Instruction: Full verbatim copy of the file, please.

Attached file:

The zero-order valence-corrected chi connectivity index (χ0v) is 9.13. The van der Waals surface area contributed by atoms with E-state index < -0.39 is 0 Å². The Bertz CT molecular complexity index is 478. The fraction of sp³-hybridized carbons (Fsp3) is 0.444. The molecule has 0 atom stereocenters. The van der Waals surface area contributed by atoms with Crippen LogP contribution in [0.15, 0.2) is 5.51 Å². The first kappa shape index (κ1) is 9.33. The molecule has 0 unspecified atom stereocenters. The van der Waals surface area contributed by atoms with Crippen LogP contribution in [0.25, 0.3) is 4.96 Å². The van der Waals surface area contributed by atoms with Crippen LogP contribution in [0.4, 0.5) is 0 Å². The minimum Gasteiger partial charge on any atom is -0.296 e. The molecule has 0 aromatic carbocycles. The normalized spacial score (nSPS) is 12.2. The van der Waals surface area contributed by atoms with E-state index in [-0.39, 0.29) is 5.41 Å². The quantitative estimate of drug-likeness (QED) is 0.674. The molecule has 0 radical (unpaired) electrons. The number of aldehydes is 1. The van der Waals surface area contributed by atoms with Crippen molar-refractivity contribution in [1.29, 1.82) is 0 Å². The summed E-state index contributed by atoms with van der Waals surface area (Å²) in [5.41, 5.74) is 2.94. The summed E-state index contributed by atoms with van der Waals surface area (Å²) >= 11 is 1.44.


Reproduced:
The zero-order valence-corrected chi connectivity index (χ0v) is 9.13. The van der Waals surface area contributed by atoms with E-state index < -0.39 is 0 Å². The Bertz CT molecular complexity index is 478. The fraction of sp³-hybridized carbons (Fsp3) is 0.444. The molecule has 0 atom stereocenters. The van der Waals surface area contributed by atoms with Crippen LogP contribution in [0.15, 0.2) is 5.51 Å². The first kappa shape index (κ1) is 9.33. The molecule has 0 unspecified atom stereocenters. The van der Waals surface area contributed by atoms with Crippen LogP contribution in [0.25, 0.3) is 4.96 Å². The van der Waals surface area contributed by atoms with Crippen LogP contribution in [0.4, 0.5) is 0 Å². The minimum Gasteiger partial charge on any atom is -0.296 e. The molecule has 0 aromatic carbocycles. The normalized spacial score (nSPS) is 12.2. The van der Waals surface area contributed by atoms with E-state index in [-0.39, 0.29) is 5.41 Å². The quantitative estimate of drug-likeness (QED) is 0.674. The molecule has 0 radical (unpaired) electrons. The number of aldehydes is 1. The van der Waals surface area contributed by atoms with Crippen molar-refractivity contribution in [1.29, 1.82) is 0 Å². The summed E-state index contributed by atoms with van der Waals surface area (Å²) in [5.41, 5.74) is 2.94. The summed E-state index contributed by atoms with van der Waals surface area (Å²) >= 11 is 1.44.